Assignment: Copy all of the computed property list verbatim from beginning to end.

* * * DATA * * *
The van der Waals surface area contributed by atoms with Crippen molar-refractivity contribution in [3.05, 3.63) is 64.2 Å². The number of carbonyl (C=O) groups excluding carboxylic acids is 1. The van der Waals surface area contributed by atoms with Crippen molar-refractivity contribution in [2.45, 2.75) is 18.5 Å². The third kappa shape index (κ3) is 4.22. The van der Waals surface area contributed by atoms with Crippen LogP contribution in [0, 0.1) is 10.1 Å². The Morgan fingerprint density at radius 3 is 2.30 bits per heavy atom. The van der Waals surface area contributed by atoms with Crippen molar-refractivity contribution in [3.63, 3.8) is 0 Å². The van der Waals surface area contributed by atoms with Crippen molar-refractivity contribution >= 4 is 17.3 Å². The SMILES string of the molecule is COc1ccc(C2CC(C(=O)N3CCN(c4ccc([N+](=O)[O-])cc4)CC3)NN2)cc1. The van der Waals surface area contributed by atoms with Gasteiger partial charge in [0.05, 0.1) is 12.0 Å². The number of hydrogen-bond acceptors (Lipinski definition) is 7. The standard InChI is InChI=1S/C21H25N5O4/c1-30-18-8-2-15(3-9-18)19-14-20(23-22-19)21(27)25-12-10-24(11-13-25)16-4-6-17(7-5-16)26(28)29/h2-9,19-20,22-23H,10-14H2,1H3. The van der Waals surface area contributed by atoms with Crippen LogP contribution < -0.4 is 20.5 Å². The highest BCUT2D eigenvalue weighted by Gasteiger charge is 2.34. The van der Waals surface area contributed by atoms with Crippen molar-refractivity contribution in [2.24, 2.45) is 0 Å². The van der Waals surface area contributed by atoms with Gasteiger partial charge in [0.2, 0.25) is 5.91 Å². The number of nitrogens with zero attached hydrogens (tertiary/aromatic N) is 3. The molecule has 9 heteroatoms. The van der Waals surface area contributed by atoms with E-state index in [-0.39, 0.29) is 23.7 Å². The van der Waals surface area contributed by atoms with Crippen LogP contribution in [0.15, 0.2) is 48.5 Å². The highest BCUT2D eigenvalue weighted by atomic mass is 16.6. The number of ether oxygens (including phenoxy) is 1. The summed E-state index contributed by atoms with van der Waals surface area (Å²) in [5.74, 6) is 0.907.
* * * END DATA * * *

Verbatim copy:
The van der Waals surface area contributed by atoms with Crippen molar-refractivity contribution in [3.05, 3.63) is 64.2 Å². The number of carbonyl (C=O) groups excluding carboxylic acids is 1. The van der Waals surface area contributed by atoms with Crippen molar-refractivity contribution in [2.45, 2.75) is 18.5 Å². The third kappa shape index (κ3) is 4.22. The van der Waals surface area contributed by atoms with Crippen LogP contribution in [0, 0.1) is 10.1 Å². The Morgan fingerprint density at radius 3 is 2.30 bits per heavy atom. The van der Waals surface area contributed by atoms with Crippen molar-refractivity contribution in [3.63, 3.8) is 0 Å². The van der Waals surface area contributed by atoms with Crippen molar-refractivity contribution >= 4 is 17.3 Å². The SMILES string of the molecule is COc1ccc(C2CC(C(=O)N3CCN(c4ccc([N+](=O)[O-])cc4)CC3)NN2)cc1. The van der Waals surface area contributed by atoms with Gasteiger partial charge in [0.05, 0.1) is 12.0 Å². The number of hydrogen-bond acceptors (Lipinski definition) is 7. The standard InChI is InChI=1S/C21H25N5O4/c1-30-18-8-2-15(3-9-18)19-14-20(23-22-19)21(27)25-12-10-24(11-13-25)16-4-6-17(7-5-16)26(28)29/h2-9,19-20,22-23H,10-14H2,1H3. The van der Waals surface area contributed by atoms with Crippen LogP contribution < -0.4 is 20.5 Å². The highest BCUT2D eigenvalue weighted by Gasteiger charge is 2.34. The van der Waals surface area contributed by atoms with Crippen molar-refractivity contribution in [2.24, 2.45) is 0 Å². The van der Waals surface area contributed by atoms with Gasteiger partial charge in [0.2, 0.25) is 5.91 Å². The number of nitrogens with zero attached hydrogens (tertiary/aromatic N) is 3. The molecule has 9 heteroatoms. The van der Waals surface area contributed by atoms with E-state index in [-0.39, 0.29) is 23.7 Å². The van der Waals surface area contributed by atoms with Crippen LogP contribution in [0.15, 0.2) is 48.5 Å². The highest BCUT2D eigenvalue weighted by atomic mass is 16.6. The number of ether oxygens (including phenoxy) is 1. The summed E-state index contributed by atoms with van der Waals surface area (Å²) in [5.74, 6) is 0.907.